After playing the new Hearthstone expansion for about a week, I can say one thing: the game’s changed, a lot. You can see this in two different ways: the loss of some cards and the nerfs to other “evergreen” card selection, or simply the influx of a new card pool made for a very exciting, fresh feel to the first week of the game. That’s pretty telling of the cycle of collectible card games like Hearthstone, but it also demonstrates the necessity to eventually rotate cards out of the game. If you keep every card, eventually tons of broken combinations will be found, and Hearthstone experienced that very problem incredibly quickly.
The first two expansions, Curse of Naxxramas and Goblins vs. Gnomes, really showed a video game developer finding its footing with a card game format; even in the Classic card sets, there’s some really, REALLY overpowered and meta-defining cards, but Naxxramas takes the cake for its staple cards. Haunted Creeper, Mad Scientist, Zombie Chow, Sludge Belcher, Death’s Bite, and Loatheb appeared in pretty much every deck since their introduction, while niche cards like Deathlord, Void Caller, Avenge, and Shade of Naxxramas had their turn in the limelight. These cards dominated the game for so long because they were so good, and not putting them in meant you wanted to lose.
Then, simply add a few cards from Goblins vs. Gnomes (do I even need to mention Dr. Boom or Piloted Shredder?), and the game became incredibly stagnant, fast. Nothing Blizzard introduced was going to best these card designs, not only for their strength but their randomness which often decided games (a random 4/4 from a 4/3 for 4 mana is just not good design, or a 7/7 that summons 2 1/1s that can cause 1-4 damage to random targets). Some of them simply allowed for silly games, like Antique Healbot’s ubiquitous presence in every control deck, or Implosion’s synergy with Knife Juggler that also decided games.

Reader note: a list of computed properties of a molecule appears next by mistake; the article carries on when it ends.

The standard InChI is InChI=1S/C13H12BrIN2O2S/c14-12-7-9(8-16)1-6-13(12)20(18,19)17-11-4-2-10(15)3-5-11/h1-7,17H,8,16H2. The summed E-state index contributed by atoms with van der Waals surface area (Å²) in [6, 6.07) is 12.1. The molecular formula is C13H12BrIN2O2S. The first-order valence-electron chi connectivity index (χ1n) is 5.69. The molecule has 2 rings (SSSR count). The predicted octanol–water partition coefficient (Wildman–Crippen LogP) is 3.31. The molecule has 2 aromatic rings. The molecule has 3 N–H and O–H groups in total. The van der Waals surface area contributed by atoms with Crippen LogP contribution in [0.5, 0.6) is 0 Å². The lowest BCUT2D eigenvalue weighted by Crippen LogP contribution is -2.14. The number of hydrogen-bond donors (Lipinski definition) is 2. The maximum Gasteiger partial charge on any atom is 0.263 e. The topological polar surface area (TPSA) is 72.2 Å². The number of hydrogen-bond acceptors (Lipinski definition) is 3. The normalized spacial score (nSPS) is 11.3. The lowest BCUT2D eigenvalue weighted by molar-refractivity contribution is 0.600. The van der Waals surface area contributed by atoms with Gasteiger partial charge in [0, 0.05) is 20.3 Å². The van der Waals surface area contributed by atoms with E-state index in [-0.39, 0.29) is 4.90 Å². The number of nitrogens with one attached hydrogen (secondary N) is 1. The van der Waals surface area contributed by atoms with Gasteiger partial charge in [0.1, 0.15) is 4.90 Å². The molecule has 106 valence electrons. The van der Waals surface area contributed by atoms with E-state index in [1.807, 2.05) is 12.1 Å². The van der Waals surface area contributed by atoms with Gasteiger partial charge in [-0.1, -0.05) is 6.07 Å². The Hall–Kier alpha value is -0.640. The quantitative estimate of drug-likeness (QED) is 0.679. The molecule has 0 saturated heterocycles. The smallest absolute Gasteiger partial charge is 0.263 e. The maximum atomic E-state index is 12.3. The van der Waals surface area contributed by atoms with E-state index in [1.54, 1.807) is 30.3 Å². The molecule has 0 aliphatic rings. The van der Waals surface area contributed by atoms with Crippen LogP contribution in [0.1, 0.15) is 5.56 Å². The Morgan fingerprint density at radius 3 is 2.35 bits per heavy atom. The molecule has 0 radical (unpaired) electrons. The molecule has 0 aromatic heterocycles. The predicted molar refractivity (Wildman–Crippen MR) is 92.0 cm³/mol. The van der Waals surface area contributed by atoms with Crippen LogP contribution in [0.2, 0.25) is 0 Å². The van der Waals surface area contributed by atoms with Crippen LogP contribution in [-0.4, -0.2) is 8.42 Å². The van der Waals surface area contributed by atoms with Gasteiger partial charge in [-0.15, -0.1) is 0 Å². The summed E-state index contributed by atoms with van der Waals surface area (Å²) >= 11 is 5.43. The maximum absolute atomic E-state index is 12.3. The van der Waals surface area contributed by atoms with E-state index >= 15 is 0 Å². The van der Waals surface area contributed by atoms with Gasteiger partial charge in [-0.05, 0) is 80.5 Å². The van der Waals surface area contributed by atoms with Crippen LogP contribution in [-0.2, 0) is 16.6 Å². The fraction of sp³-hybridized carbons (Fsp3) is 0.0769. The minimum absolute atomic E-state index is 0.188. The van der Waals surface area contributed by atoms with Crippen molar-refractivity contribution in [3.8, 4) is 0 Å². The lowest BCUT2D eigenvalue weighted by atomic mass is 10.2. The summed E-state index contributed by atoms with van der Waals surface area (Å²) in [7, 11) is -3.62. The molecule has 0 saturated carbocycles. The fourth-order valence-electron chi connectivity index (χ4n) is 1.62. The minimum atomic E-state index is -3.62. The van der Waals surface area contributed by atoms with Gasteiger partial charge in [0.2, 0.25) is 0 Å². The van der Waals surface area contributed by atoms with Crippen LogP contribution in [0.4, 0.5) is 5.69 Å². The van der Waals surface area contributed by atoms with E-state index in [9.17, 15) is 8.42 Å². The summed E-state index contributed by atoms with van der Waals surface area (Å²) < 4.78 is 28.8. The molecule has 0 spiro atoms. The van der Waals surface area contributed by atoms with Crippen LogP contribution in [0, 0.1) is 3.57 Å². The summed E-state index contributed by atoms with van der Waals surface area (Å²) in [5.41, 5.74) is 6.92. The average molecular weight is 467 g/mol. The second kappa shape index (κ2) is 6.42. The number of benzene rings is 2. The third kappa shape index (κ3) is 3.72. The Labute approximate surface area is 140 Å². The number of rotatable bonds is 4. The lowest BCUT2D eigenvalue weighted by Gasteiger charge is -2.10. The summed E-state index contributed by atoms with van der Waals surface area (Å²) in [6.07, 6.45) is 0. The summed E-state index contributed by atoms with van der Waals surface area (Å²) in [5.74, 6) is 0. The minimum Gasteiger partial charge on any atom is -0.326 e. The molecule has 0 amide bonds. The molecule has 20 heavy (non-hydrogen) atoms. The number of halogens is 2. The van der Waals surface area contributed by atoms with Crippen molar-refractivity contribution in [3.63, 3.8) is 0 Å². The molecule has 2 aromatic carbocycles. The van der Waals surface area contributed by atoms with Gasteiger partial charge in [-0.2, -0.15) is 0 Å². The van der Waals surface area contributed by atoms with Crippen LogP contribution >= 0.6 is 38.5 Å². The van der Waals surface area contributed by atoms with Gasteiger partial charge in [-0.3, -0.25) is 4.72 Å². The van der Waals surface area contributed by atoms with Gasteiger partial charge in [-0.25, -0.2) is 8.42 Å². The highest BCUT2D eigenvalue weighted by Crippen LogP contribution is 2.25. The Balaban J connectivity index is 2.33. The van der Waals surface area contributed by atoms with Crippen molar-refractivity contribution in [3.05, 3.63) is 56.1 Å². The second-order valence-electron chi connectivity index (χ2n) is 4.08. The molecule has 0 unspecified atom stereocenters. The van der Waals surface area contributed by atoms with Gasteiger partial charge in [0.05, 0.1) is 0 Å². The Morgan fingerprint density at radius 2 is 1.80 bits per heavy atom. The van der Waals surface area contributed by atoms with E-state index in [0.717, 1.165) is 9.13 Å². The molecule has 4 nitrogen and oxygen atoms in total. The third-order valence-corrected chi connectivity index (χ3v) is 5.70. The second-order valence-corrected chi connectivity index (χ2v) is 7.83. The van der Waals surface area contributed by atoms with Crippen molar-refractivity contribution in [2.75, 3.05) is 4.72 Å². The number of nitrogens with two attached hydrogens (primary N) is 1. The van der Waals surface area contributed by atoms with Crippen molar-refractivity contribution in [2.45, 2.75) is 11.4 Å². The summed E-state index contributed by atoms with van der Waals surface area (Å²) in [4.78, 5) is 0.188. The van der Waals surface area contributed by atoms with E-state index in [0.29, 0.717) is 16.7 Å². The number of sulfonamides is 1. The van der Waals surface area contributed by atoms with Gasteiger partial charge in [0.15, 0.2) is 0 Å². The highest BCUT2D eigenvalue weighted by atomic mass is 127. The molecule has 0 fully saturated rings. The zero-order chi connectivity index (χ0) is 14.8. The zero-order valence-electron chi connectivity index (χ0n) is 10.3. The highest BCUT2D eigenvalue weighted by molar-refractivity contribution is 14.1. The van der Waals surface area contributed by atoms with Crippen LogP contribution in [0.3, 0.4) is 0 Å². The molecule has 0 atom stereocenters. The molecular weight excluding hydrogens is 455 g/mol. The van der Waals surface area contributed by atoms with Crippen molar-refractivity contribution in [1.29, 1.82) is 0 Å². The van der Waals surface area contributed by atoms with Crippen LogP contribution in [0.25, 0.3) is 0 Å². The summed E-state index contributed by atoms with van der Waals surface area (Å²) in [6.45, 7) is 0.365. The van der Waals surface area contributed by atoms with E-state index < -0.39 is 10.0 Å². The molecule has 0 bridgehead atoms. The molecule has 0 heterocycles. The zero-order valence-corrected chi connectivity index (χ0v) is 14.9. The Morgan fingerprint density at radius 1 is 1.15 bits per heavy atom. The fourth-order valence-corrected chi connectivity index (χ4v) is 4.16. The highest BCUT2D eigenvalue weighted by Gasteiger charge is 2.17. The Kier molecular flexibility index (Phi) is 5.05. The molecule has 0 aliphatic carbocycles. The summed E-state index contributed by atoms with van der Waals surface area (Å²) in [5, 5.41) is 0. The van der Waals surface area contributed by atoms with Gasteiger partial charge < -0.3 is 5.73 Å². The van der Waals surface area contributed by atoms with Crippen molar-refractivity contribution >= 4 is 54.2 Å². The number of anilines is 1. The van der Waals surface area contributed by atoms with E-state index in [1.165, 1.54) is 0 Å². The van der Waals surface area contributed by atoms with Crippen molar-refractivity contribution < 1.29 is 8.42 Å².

Having every card also meant optimization became a problem, with Paladin eventually attaining an (unintended) perfect curve in the form of Secret Paladin, which was 30% of the ranked ladder players at one estimate before Whispers of the Old Gods. Some classes became stagnant, like Druid’s utter reliance on Force of Nature + Savage Roar combos to end games; further, Druid cards were always the same cards, because there remained no reason to really switch. It simply wasn’t a good situation for players or the developers: things became repetitive and way too optimized on the one hand, and on the other it restricted any future design space to actually make for an exciting new set of mechanics. As a minion-based game, you want people to play new stuff, and we weren’t doing it because it made no sense to put inferior minions into the set.
So, how do you fix this? You get rid of a bunch of card sets, and you nerf some other cards so that no one will ever play them again. That’s a harsh way of phrasing it, but it’s accurate enough! Thing is, it’s difficult to predict the effect of a card before it comes out, and the effect of that card when other cards/interactions that you’ve never even imagined appear out of the blue. Wizards of the Coast discovered this with Magic the Gathering, and so too did Blizzard with Hearthstone. So, if you simply create “formats”, which restrict the card pool, you’re at a big advantage in the design game; you get to figure out which cards are bad, and never make them again, while introducing new, much more fair cards to take their place.
The new card designs follow this ethos for the most part, from my experience. There seems like a clear effort to move away from “optimal” minions to something more like “interesting” minions for each class. It mostly depends on your archetype, especially. Every class has a potentially fantastic low drop now, each with a unique benefit to the class they’re in. Rogues can get a 2/3 if they can combo; Warriors get a 1/1 who gives you a 1/3 weapon. There’s a lot of them like this, but they force some careful decision-making for deck construction and mana curves. If anything, the only problem is that Knife Juggler remains powerful even at 2/2 instead of 3/2, so most aggro decks will probably go for the option of free damage.